The transition to IP in the media industry is a typical example of a transition in a well-established industry, going from a purpose-designed technology (ASI/SDI), which is largely hardware-defined, to a general-purpose transformational technology (TCP/IP), which is largely software-defined. Let’s consider two scenarios.
Scenario 1: one-off change
The first scenario deals with the transition the way it has always been done: as a one-off change. As always, the solution will be designed and engineered by a team, with the goal to transport media flows across the new technology stack and support the known workflows. Once that goal is achieved, the new platform will be handed over to the operation team, who will run it for the coming years.
All the attention, budgets, and available energy are dedicated to the core infrastructure, which includes the switch fabric, media edge devices such as IP gateways and processing units, and a purpose-built IP signal routing solution or SDN controller.
All the attention, budgets, and available energy are dedicated to the core infrastructure.
During the implementation, all of the complexity, the architecture, and the configuration choices, such as the IPs and multicast addresses, will largely be managed in various documents and spreadsheets, which emerge from numerous conversations and meetings. After a lot of manual configuration and setup, the media services flows (ST2110-x, ST2022-6, etc.) across the new infrastructure and the workflows will finally be validated too. The goal is achieved—mission accomplished—and everything can be handed over to the operation team.
The harsh reality of the new world
But then, very shortly after reaching your goal, the harsh reality of the new world starts kicking in. Firstly, the need for change starts cropping up, and the frequency is much higher than anybody ever expected. Secondly, soon the realization comes that each change is much more time-consuming than any changes in the past. And last but not least, no matter how trivial a change may appear to be, there’s an inherent and very real risk of disrupting the ongoing operation.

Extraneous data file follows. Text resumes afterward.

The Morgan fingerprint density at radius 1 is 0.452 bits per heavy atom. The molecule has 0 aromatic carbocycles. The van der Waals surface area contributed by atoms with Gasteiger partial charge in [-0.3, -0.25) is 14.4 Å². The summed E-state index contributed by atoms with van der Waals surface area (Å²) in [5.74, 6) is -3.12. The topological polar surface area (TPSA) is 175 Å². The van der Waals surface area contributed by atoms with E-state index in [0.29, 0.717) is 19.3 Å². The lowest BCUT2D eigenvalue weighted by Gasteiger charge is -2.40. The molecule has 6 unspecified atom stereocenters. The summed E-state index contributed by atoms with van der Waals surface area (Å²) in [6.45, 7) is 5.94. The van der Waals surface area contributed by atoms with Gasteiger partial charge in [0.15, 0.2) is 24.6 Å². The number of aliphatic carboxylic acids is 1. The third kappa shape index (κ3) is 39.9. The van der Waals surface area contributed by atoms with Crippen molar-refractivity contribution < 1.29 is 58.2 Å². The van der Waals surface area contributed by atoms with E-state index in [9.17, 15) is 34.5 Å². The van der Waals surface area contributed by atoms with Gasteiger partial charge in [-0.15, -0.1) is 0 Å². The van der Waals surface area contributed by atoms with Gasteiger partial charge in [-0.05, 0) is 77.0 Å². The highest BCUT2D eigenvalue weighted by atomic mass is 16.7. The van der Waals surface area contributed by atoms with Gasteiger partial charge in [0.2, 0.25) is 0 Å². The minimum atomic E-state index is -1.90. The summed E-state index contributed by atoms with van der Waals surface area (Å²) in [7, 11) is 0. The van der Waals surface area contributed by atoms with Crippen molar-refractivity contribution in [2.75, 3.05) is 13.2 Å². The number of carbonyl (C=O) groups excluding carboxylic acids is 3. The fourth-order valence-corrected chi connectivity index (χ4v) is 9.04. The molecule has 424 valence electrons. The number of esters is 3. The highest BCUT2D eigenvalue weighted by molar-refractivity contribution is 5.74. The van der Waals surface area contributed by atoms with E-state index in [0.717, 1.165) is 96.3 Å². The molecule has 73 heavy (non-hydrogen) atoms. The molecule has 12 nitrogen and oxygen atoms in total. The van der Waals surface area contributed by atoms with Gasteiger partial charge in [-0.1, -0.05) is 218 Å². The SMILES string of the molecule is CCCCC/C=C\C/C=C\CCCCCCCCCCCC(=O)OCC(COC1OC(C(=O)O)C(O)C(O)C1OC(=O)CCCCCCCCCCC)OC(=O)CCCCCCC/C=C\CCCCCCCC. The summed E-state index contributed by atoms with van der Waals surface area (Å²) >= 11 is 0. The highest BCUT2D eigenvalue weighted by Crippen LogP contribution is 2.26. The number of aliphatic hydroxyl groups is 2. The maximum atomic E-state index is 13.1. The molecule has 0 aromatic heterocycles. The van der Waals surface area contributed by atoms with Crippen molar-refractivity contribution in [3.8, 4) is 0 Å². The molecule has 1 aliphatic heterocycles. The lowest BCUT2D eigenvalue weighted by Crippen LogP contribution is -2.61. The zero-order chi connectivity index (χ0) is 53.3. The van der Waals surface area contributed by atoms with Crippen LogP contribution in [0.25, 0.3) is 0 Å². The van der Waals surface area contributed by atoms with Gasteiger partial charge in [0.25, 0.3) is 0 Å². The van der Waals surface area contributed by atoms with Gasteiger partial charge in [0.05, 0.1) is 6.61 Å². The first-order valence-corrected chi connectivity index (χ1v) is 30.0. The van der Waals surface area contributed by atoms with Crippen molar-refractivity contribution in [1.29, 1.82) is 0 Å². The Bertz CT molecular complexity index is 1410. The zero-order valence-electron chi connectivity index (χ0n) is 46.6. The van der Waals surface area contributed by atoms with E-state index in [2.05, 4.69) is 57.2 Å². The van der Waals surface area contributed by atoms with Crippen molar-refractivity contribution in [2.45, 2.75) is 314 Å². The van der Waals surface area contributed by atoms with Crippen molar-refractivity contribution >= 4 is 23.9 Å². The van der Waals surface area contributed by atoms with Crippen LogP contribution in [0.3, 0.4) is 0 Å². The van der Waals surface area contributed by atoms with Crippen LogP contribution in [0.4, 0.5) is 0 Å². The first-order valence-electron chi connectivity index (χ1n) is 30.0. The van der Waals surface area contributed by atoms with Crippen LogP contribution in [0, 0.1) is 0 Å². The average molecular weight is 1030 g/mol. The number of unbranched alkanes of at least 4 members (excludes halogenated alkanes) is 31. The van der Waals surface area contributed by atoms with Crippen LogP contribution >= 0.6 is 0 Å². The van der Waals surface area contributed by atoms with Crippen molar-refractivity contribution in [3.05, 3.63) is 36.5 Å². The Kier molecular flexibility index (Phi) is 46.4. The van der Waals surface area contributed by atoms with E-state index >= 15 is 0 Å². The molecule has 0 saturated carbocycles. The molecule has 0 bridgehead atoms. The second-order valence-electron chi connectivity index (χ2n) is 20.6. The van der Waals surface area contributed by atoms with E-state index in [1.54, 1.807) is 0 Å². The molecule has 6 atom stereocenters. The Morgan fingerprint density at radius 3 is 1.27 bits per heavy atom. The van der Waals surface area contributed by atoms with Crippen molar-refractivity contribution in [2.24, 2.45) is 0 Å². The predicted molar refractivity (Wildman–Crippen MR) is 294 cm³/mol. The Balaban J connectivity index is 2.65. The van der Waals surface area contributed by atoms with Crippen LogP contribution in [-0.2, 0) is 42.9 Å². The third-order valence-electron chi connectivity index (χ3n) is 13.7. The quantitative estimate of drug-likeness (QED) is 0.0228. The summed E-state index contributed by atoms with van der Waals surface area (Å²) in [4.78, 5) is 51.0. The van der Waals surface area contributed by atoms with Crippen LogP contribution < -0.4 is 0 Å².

Even if you already agree with this assessment so far, you are likely still underestimating the true extent of change in these new ecosystems. We will therefore dedicate one of our next blog posts to a more detailed discussion of this.
You are likely still underestimating the true extent of change in these new ecosystems.
However, in general, this is already quite apparent if you look at the actual real-life lessons learned from early adopters in the industry. All of those essentially boil down to a lack of readiness to deal with all sorts of changes.
And now this suddenly becomes a completely new ball game: a change of perspective that could have a considerable impact on the choices of technology, the architecture of the overall ecosystem, the organization of the teams and people involved with the design, development, operation, and much more.
Ready for continuous evolution
Welcome to the world of Continuous Integration and Continuous Deployment (CI/CD), DevOps, Infrastructure as Code (IaC), and various other transformational concepts. This is a world that leverages agile development practices, automation at every stage of the software delivery process, and a collaborative culture that values rapid iteration and innovation.
Now there’s also the realization that the core infrastructure is not the most important and determining part of the overall solution. It is now much more about everything that wraps around that core infrastructure and drives it. Clearly, this also means that the initial efforts and investments will therefore be considerably higher. But then again, this will very quickly pay dividends in time saved when further change comes along.
It is now much more about everything that wraps around that core infrastructure and drives it.
In one of our next blog posts, we’ll also take a closer look at the details of all of this. But for now, know that a transition to IP is not simply yet another migration as you have seen many times in the past. It is Digital Transformation, and therefore it comes with many new paradigms.